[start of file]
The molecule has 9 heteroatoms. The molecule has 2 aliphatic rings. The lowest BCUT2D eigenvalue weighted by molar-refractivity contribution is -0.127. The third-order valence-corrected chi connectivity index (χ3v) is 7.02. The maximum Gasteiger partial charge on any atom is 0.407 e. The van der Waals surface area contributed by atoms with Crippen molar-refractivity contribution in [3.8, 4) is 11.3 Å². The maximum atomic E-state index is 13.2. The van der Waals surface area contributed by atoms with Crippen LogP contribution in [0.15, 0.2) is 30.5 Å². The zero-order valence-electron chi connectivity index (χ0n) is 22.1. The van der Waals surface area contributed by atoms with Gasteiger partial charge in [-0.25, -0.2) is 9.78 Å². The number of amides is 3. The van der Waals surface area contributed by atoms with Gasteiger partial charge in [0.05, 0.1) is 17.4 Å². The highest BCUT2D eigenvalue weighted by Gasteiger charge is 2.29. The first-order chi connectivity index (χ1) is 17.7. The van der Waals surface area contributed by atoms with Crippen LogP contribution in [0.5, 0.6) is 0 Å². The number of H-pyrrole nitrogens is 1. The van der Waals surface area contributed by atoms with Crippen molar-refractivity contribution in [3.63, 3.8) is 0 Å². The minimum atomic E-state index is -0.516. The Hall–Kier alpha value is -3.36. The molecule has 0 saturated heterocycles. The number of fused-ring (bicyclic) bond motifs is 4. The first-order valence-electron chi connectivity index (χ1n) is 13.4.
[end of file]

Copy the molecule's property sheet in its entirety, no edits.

The molecule has 9 heteroatoms. The molecule has 2 aliphatic rings. The lowest BCUT2D eigenvalue weighted by molar-refractivity contribution is -0.127. The third-order valence-corrected chi connectivity index (χ3v) is 7.02. The maximum Gasteiger partial charge on any atom is 0.407 e. The van der Waals surface area contributed by atoms with Crippen molar-refractivity contribution in [3.8, 4) is 11.3 Å². The maximum atomic E-state index is 13.2. The van der Waals surface area contributed by atoms with Crippen LogP contribution in [0.15, 0.2) is 30.5 Å². The zero-order valence-electron chi connectivity index (χ0n) is 22.1. The van der Waals surface area contributed by atoms with Gasteiger partial charge in [-0.25, -0.2) is 9.78 Å². The number of amides is 3. The van der Waals surface area contributed by atoms with Gasteiger partial charge in [0.05, 0.1) is 17.4 Å². The highest BCUT2D eigenvalue weighted by Gasteiger charge is 2.29. The first-order chi connectivity index (χ1) is 17.7. The van der Waals surface area contributed by atoms with Crippen LogP contribution in [0.5, 0.6) is 0 Å². The number of H-pyrrole nitrogens is 1. The van der Waals surface area contributed by atoms with Crippen molar-refractivity contribution in [3.63, 3.8) is 0 Å². The minimum atomic E-state index is -0.516. The Hall–Kier alpha value is -3.36. The molecule has 0 saturated heterocycles. The number of fused-ring (bicyclic) bond motifs is 4. The first-order valence-electron chi connectivity index (χ1n) is 13.4.